A union-backed workers’ advocacy group has teamed with local unions to fight plans by a group of affiliated structural steel fabrication and crane rental companies to open three new bases in Newburgh, Port Jervis and the Town of Ulster, The Times Herald-Record reports.
The New York City Community Alliance for Worker Justice has lodged several claims against U.S. Crane & Rigging and its affiliated companies at planning board and industrial development agency meetings across Orange and Ulster counties in recent months, the local newspaper says.
The alliance has been joined by the Hudson Valley Building and Construction Trades Council. The unions allege exploitatively low pay, worker discrimination and poor safety records at companies operated by Thomas Auringer of Freeport.
“It would probably be easy for us to call them and say ‘Build union, and we’ll leave you alone,’ but this company is just no good,” the newspaper quoted Todd Diorio, president of the local trades council and business manager of Laborers’ Local 17 as saying. “There’s been a very bad track record from Department of Labor issues, safety violations and discrimination. We don’t think this is a good company to be giving any (tax) benefits to.”
A staff member in Auringer’s Queens headquarters referred questions to his attorneys, Kevin Nash of Goldberg, Weprin, Finkel, Goldstein in Manhattan and Timothy McColgan, Auringer’s general counsel, who works in New Paltz and New Rochelle.
Nash and McColgan say the union-backed worker advocacy group’s claims are a smear campaign launched because the family owns and operates some of the largest nonunion crane and construction companies in the city.
Nash said the protest “is nothing more than a way for the union to undermine his highly competitive nonunion companies, as he has become a very important force in the construction business in New York City.”
The newspaper reports that Auringer’s proposed local projects are in different stages.
In Port Jervis, Auringer plans a $27 million, 66,200-sq. ft. project, including two 30,000-sq. ft. buildings for storing and transferring construction demolition supplies plus space to fabricate structural steel. The facility at 100-200 Skyline Dr. would operate under the name Skyline Transfer Station, LLC and employ 54.
Google maps view of the 100 -200 Skyline Dr. site (Google maps)
In In the Town of Ulster, Auringer’s U.S. Crane LLC plans to operate, lease and maintain $11 million worth of new tower cranes at 2-4 Kieffer Lane, across from Urban Precast, LLC, one of Auringer’s hollow-core precast manufacturing facilities. The project, on the site of the former B. Millens and Sons, Inc., metal recycling plant, would create 18 jobs. The company has applied to the Ulster County Industrial Development Agency for nearly $1 million in sales and use tax exemptions.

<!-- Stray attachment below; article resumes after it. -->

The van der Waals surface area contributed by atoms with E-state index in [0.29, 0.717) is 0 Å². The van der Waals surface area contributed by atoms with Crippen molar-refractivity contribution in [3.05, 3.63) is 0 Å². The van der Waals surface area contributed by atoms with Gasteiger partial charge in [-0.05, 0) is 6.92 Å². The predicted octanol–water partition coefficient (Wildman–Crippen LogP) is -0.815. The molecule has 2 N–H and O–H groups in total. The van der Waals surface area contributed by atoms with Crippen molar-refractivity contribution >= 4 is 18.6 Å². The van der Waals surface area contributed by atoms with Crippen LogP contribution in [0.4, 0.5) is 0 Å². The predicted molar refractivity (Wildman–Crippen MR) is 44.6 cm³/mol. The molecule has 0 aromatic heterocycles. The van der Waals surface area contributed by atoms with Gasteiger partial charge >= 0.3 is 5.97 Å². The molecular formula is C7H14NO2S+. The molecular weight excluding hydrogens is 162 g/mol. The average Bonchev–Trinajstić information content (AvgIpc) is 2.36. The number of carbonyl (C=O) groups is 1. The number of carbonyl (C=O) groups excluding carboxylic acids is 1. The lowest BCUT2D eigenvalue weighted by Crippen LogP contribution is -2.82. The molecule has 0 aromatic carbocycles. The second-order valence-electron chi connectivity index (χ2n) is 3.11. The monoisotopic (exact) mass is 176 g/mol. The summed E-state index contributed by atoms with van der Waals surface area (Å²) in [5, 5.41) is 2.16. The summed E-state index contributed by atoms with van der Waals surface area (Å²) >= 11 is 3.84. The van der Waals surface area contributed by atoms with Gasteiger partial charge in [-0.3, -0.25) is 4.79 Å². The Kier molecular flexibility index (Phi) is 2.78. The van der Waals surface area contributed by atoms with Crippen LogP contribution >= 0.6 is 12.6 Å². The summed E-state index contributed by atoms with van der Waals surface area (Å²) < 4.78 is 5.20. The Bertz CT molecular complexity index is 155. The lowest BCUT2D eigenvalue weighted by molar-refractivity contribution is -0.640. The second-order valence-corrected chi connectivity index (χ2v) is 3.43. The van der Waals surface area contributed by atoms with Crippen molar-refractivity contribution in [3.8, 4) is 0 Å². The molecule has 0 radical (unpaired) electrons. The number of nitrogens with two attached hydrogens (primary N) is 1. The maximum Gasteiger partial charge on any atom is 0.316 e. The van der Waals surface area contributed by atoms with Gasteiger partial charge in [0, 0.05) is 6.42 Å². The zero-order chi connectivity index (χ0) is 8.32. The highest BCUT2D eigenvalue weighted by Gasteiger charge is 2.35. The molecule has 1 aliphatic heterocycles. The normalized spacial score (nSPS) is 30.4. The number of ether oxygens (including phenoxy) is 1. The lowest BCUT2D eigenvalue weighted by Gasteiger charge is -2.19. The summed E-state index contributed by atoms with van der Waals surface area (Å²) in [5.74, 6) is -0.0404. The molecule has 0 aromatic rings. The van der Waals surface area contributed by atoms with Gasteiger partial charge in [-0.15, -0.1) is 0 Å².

In In the Town of Newburgh, the Planning Board recently approved a $21 million, 66,100-sq. ft. structural steel fabrication plant to be operated by U.S. Crane & Rigging at 18 Route 17K. The Orange County Industrial Development Agency (IDA) recently granted sales and use tax exemptions.
Laurie Villasuso, chief operating officer of the Orange County IDA, said in the published report that the IDA’s recent decision was based on the town’s recommendation that a smaller benefit was more appropriate given the community’s development needs.
“If there were irrefutable proof that U.S. Crane was a bad company, I can’t imagine the IDA board wouldn’t include that in their decision,” Villasuso said. “But the board listened to both sides and decided that it would create the jobs it set out to create. The board’s main criteria is to consider a project’s economic impact.”
OSHA notices of complaint
Eddie Jorge, an organizer and coordinator with the workers’ advocacy alliance, countered that there are plenty of reasons Auringer’s companies shouldn’t be welcomed in the mid-Hudson.
The businesses have have faced more than $230,000 in fines for New York City Environmental Control Board violations, though the final total was $140,000 because some of the fines were dismissed or reduced.
Since 2005, they have logged more than 60 Occupational Safety and Health Administration notices of complaint, including citations for unqualified operators and for cranes collapsing and tipping over, according to public records.
In February 2008, for example, an elevator technician employed by Auringer’s SSB Hoist was killed “when his head became caught between a hoist car guardrail and a metal plate,” according to an OSHA report that cited the company for three serious violations.